Monday, November 10, 2014

Ready to Roll?

In the snow and ice removal business, you're only as good as your equipment. Properly functioning
equipment not only improves your performance by limiting the amount of downtime due to avoidable breakdowns, but also it decreases the likelihood of on-site accidents or costly damage to the client's property.

We consulted engineers at some of the industry's top manufacturers and compiled a checklist of issues snow and ice removal contractors should be mindful of as they conduct preseason equipment preparations.  This checklist will assist in making sure trucks start, plows push and spreaders throw throughout the long, cold winter months.

  • Give the exterior a thorough visual inspection.
  • Clean out the cab and discard all trash.
  • Examine tire tread thickness and inflate to the proper pounds per square inch.
  • Start the engine and make sure it operates at proper running levels.
  • Pop the hood and check all hoses and belts for obvious wear.  Replace as necessary.
  • Change the oil.
  • Replace the air filter.
  • Top off fluids.
  • Check fuses.
  • Check and/or replace all vehicle windshield wipers.
  • Examine all headlamps, auxiliary lights and the heater.
  • If ballast (sand or solid blocks) is used for traction and maneuverability, secure it to the vehicle to prevent shifting during plowing.
  • Make sure to outfit the plow with a plow bag (see It's In The Bag), two shovels (snow and spade), extra tow straps, a couple bags of deicing material, a first-aid kit, an extra jacket, and a blanket.
  • Clean and tighten all accessible and visible electrical connections.
  • Coat electrical connection with dielectric grease.
  • Examine the hydraulic system for leaks, cracks or damaged hoses.
  • Replace any worn or broken parts.
  • Drain hydraulic fluid and replace.
  • Check all mounting points.
  • Tighten all fasteners.
  • Examine blade assembly for any surface rust or chipped paint.  Repair and paint as necessary.
  • Check all fluids - coolant, engine oil and hydraulic.  Change if they are near their scheduled intervals (250 to 500 hours).
  • Inspect filters.  Change if necessary.
  • Check the fuel and drain any water or sediment buildup.
  • Inspect the attachment's hydraulic hoses and check for leaks.
  • Ensure the connection to the attachment and attachment carrier is secure.
  • Make sure the hydraulic hoses don't rub against other objects or become pinched, disrupting the flow of oil to the attachment.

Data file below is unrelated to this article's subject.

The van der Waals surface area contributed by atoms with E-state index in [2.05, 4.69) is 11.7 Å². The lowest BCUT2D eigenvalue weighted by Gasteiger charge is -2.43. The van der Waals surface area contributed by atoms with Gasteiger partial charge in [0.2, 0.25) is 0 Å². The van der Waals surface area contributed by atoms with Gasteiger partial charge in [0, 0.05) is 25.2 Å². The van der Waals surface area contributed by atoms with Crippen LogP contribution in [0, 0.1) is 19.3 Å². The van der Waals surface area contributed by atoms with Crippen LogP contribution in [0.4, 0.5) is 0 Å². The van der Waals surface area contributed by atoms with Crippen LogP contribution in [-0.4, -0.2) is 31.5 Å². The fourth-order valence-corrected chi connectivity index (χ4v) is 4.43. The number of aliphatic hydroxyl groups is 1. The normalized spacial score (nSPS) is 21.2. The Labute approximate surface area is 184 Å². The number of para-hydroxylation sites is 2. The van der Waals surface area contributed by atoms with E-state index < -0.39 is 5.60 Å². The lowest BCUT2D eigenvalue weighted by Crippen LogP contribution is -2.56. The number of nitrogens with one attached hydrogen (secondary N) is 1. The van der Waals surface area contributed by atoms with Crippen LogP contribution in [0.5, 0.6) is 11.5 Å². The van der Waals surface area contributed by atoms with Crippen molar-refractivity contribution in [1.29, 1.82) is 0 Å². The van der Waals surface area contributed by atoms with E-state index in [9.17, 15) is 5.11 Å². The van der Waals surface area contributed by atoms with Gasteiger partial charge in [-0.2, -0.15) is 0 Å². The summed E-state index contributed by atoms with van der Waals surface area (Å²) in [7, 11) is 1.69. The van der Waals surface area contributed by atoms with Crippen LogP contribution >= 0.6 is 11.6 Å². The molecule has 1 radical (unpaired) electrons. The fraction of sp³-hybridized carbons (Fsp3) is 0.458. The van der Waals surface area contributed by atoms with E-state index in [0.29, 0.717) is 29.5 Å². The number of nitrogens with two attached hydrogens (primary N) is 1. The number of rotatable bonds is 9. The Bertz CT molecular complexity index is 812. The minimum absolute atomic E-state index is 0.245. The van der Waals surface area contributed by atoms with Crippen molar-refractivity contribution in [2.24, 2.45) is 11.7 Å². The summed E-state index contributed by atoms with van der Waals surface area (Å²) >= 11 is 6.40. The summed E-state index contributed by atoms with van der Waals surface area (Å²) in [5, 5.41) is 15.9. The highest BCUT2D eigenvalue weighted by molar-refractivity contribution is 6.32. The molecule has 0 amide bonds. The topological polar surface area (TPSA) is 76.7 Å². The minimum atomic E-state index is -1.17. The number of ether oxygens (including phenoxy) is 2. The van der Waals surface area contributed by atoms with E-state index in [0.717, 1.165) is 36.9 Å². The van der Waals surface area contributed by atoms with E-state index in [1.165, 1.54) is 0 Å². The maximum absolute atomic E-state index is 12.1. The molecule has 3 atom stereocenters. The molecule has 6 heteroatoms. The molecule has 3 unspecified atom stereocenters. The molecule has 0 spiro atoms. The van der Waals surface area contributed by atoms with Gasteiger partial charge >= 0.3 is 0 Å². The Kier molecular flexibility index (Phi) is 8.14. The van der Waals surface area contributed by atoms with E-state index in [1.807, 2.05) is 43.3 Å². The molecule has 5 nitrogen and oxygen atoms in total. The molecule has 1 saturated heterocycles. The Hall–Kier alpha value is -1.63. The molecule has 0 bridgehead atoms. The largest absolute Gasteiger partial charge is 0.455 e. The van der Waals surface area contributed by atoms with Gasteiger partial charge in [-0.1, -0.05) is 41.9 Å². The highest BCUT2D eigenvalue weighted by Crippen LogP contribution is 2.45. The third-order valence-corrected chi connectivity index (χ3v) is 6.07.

• Maintain attachment couplers with routine cleaning.
  • Clean dirt or debris from couplers with a rag and cleaning solvent.
  • Grease all pivot points.
  • Check display panel indicator lights.
  • If applicable, test the cab's heater to ensure it's working properly.
  • Examine light housing for cracks or damage.  Replace as necessary.
  • Check and replace burned out bulbs.
  • Check electrical connections and all fuses.
  • Install new auxiliary and flashing lights for safety according to local regulations.
  • Remove the spreader and perform a thorough visual inspection.
  • Check for broken or missing pins and clips.  Replace as necessary.
  • Examine all welds for cracks.
  • Secure all covers.
  • Examine the hopper and remove all foreign objects.
  • Check hydraulic fluid levels.
  • Test hoses and couplings for leaks.
  • If using an auxiliary engine, start the engine and check its levels.
  • Verify the spinners and augers rotate freely.
  • Try all lights.  Replace as necessary.
  • If not completed before post-season storage, drain all fuel from tank, supply lines and carburetor bowl.
  • Change engine and gear case fluids and refill to recommended levels.
  • Check chute controls' operation and adjust accordingly.
  • Clean and inspect spark plugs.  Replace if necessary.
  • Inspect cables for cracks, frays, corrosion and wear and that their conduits seals are properly fitted.
  • Inspect all belts for excessive cracking, glazing and wear.  Replace if necessary.
  • Inspect friction disc for excessive wear, cracking, glazing and melting.
  • Examine rake shaft shear bolts for damage.  Lubricate via grease fittings.
  • Examine and lubricate all service points, such as hex shaft, gears, chains and sprockets.
You may be ready to roll, but without updated data you might as well be stuck in a snow drift.  Don't even consider yourself finished with your preseason check-up until you've evaluated and updated your client information.  Have you confirmed the following?
  • Emergency numbers for clients and crews  
  • The hours clients are open for business.
  • Special areas that need to be treated first.
  • Specific needs and service requests.
  • Current information and data for plow books.
  • Hazards and hot spots on site maps, as well as areas snow can be placed this season.
Always refer to your equipment owner's manuals for additional preseason checkpoints or to troubleshoot particular problems.  

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